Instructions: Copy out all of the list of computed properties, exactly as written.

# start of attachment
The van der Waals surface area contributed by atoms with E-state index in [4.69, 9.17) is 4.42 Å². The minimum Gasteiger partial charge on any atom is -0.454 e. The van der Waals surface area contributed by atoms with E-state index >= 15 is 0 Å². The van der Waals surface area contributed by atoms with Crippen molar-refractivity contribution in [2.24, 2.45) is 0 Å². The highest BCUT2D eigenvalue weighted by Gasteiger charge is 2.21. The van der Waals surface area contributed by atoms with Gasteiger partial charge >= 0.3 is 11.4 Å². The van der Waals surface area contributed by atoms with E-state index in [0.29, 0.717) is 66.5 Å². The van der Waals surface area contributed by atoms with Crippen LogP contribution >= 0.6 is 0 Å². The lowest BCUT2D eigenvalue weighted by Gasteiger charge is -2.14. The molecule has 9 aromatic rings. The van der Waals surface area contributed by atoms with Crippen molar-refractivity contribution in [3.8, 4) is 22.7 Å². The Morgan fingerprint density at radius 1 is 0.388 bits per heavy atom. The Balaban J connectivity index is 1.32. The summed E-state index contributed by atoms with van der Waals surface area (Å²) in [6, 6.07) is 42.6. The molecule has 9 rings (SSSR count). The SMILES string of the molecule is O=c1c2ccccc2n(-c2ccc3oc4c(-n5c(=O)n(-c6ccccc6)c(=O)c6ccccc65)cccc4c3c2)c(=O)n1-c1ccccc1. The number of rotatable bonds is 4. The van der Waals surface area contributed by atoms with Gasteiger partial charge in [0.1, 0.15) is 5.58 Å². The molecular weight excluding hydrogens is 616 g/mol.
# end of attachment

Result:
The van der Waals surface area contributed by atoms with E-state index in [4.69, 9.17) is 4.42 Å². The minimum Gasteiger partial charge on any atom is -0.454 e. The van der Waals surface area contributed by atoms with E-state index >= 15 is 0 Å². The van der Waals surface area contributed by atoms with Crippen molar-refractivity contribution in [2.24, 2.45) is 0 Å². The highest BCUT2D eigenvalue weighted by Gasteiger charge is 2.21. The van der Waals surface area contributed by atoms with Gasteiger partial charge >= 0.3 is 11.4 Å². The van der Waals surface area contributed by atoms with E-state index in [0.29, 0.717) is 66.5 Å². The van der Waals surface area contributed by atoms with Crippen LogP contribution >= 0.6 is 0 Å². The lowest BCUT2D eigenvalue weighted by Gasteiger charge is -2.14. The molecule has 9 aromatic rings. The van der Waals surface area contributed by atoms with Crippen molar-refractivity contribution in [3.8, 4) is 22.7 Å². The Morgan fingerprint density at radius 1 is 0.388 bits per heavy atom. The Balaban J connectivity index is 1.32. The summed E-state index contributed by atoms with van der Waals surface area (Å²) in [6, 6.07) is 42.6. The molecule has 9 rings (SSSR count). The SMILES string of the molecule is O=c1c2ccccc2n(-c2ccc3oc4c(-n5c(=O)n(-c6ccccc6)c(=O)c6ccccc65)cccc4c3c2)c(=O)n1-c1ccccc1. The number of rotatable bonds is 4. The van der Waals surface area contributed by atoms with Gasteiger partial charge in [0.1, 0.15) is 5.58 Å². The molecular weight excluding hydrogens is 616 g/mol.